NIH study assesses adaptive brain implant for Parkinson’s

31 May 2018 (Last Updated May 31st, 2018 10:36)

A new study funded by the National Institutes of Health (NIH) BRAIN Initiative has evaluated the first fully implanted deep brain stimulation (DBS) system that self-tunes signalling based on the brain’s feedback and can be used to treat Parkinson’s disease symptoms.

NIH study assesses adaptive brain implant for Parkinson’s
The fully-implanted adaptive DBS system. Credit: Ken Probst/Starr lab.

A new study funded by the National Institutes of Health (NIH) BRAIN Initiative has evaluated the first fully implanted deep brain stimulation (DBS) system that self-tunes signalling based on the brain’s feedback and can be used to treat Parkinson’s disease symptoms.

DBS involves the surgical implantation of an electrode into the brain to deliver constant stimulation to the basal ganglia. This standard approach is associated with certain side effects and needs reprogramming by a trained clinician.

The new technique fine-tunes itself in order to provide stimulation which is responsive to a patient’s brain signals in real time. It can monitor as well as modulate brain activity.

“For their short-term study, the researchers trained the computer programme to identify a pattern of brain activity associated with dyskinesia, a DBS side effect in Parkinson’s, as a guide to deliver stimulation.”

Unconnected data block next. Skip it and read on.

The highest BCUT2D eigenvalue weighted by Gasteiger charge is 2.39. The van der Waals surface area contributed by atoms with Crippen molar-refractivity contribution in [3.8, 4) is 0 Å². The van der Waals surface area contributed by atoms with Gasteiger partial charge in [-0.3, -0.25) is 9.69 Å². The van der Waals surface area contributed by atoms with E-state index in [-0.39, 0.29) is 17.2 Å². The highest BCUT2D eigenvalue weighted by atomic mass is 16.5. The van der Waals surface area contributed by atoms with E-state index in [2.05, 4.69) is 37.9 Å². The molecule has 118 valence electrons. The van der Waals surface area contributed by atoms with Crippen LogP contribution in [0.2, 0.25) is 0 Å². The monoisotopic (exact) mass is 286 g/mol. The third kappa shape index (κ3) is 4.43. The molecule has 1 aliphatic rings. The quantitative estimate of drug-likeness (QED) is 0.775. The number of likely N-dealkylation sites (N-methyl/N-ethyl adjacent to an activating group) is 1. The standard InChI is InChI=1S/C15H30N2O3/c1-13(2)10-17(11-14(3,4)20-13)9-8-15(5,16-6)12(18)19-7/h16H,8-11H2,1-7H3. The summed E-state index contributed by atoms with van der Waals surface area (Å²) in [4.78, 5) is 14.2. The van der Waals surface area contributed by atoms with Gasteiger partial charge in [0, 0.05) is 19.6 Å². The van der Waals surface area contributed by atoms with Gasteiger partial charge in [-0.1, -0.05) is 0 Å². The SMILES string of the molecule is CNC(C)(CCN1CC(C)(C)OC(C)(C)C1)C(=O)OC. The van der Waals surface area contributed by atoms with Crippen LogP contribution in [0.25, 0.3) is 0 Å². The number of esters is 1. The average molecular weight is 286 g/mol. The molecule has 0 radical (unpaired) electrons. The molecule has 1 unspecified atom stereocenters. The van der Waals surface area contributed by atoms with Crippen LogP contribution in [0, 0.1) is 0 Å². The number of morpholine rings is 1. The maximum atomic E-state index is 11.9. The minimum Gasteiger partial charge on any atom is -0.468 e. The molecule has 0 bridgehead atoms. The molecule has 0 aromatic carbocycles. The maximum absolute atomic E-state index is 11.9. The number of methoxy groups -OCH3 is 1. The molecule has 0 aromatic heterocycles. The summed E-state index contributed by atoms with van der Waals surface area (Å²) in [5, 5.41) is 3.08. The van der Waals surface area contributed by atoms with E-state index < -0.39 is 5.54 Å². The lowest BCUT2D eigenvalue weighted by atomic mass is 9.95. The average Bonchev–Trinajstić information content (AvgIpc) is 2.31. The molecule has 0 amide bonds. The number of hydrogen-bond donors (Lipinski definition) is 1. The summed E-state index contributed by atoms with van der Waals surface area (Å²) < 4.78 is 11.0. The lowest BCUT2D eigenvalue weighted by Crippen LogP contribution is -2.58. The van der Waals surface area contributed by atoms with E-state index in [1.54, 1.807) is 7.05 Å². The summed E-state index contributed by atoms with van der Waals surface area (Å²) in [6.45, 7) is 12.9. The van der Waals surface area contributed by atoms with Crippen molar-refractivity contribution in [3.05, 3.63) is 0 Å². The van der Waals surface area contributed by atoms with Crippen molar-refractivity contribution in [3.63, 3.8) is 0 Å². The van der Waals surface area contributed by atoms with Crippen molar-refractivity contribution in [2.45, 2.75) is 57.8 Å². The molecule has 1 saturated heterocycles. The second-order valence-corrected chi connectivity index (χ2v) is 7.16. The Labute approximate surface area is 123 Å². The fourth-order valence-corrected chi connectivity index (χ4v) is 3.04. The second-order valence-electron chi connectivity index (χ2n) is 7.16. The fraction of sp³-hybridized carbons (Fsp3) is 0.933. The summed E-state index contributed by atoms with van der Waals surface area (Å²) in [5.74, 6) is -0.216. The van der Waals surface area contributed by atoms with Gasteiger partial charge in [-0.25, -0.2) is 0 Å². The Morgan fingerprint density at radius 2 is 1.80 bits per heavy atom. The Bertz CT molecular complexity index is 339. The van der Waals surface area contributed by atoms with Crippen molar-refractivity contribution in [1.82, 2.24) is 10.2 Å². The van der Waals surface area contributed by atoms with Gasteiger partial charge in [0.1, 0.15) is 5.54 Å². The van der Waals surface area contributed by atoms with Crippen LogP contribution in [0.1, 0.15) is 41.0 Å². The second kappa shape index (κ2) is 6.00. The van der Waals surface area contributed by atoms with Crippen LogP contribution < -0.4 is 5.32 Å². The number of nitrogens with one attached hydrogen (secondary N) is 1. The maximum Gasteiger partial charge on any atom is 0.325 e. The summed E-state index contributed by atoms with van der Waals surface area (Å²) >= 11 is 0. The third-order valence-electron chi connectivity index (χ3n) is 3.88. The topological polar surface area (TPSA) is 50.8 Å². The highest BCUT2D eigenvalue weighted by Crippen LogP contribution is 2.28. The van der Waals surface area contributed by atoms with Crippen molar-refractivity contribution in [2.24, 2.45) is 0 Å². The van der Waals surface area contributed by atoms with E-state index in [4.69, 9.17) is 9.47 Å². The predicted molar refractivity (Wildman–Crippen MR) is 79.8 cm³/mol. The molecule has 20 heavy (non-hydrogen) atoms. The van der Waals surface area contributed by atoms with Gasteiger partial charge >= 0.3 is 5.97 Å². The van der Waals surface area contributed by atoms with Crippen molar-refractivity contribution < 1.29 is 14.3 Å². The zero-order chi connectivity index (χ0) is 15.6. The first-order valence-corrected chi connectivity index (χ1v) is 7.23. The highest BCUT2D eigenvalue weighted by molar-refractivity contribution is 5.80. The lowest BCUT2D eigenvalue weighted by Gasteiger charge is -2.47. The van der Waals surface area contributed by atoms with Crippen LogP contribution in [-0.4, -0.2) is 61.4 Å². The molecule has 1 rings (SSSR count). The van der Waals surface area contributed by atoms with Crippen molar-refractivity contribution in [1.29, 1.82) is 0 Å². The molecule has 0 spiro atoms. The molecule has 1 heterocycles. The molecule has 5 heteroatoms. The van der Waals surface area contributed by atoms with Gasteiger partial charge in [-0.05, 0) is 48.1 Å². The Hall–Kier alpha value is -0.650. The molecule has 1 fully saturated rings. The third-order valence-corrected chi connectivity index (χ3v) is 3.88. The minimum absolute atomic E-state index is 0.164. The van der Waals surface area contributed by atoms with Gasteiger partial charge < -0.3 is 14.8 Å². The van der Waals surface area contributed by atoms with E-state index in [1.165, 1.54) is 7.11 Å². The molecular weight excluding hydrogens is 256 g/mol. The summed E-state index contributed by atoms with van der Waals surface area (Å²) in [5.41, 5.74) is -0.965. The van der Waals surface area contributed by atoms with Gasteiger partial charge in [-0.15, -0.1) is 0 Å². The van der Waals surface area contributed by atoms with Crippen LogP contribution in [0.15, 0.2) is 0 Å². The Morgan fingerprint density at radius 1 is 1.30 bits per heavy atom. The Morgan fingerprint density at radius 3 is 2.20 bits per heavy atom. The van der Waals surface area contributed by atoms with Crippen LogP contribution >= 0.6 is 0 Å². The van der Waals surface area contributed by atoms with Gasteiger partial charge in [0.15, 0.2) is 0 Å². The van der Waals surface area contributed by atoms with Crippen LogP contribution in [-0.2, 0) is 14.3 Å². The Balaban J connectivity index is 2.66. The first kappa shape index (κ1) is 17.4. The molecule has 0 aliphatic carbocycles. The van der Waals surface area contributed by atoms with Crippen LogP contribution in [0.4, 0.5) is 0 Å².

In this technique, an electrode is placed over the primary motor cortex and the signals captured are transmitted to a computer programme incorporated in the device to facilitate a decision on stimulation.

BRAIN Initiative team lead Nick Langhals said: “The novel approach taken in this small-scale feasibility study may be an important first step in developing a more refined or personalised way for doctors to reduce the problems patients with Parkinson’s disease face every day.”

For their short-term study, the researchers trained the computer programme to identify a pattern of brain activity associated with dyskinesia, a DBS side effect in Parkinson’s, as a guide to deliver stimulation.

Two subjects were implanted with the adaptive DBS device, which decreased the stimulation upon detection of dyskinesia-related brain activity and vice-versa in order to reduce the side effects.

The study was designed to investigate the feasibility and effectiveness of this adaptive DBS approach and found the device to be equally effective at controlling symptoms when compared with standard DBS.

While there was no improvement in movement, the self-tuning device minimised usage of the device’s battery.

The researchers intend to further validate the device’s effectiveness in larger, longer-term trials to manage symptoms of Parkinson’s disease patients.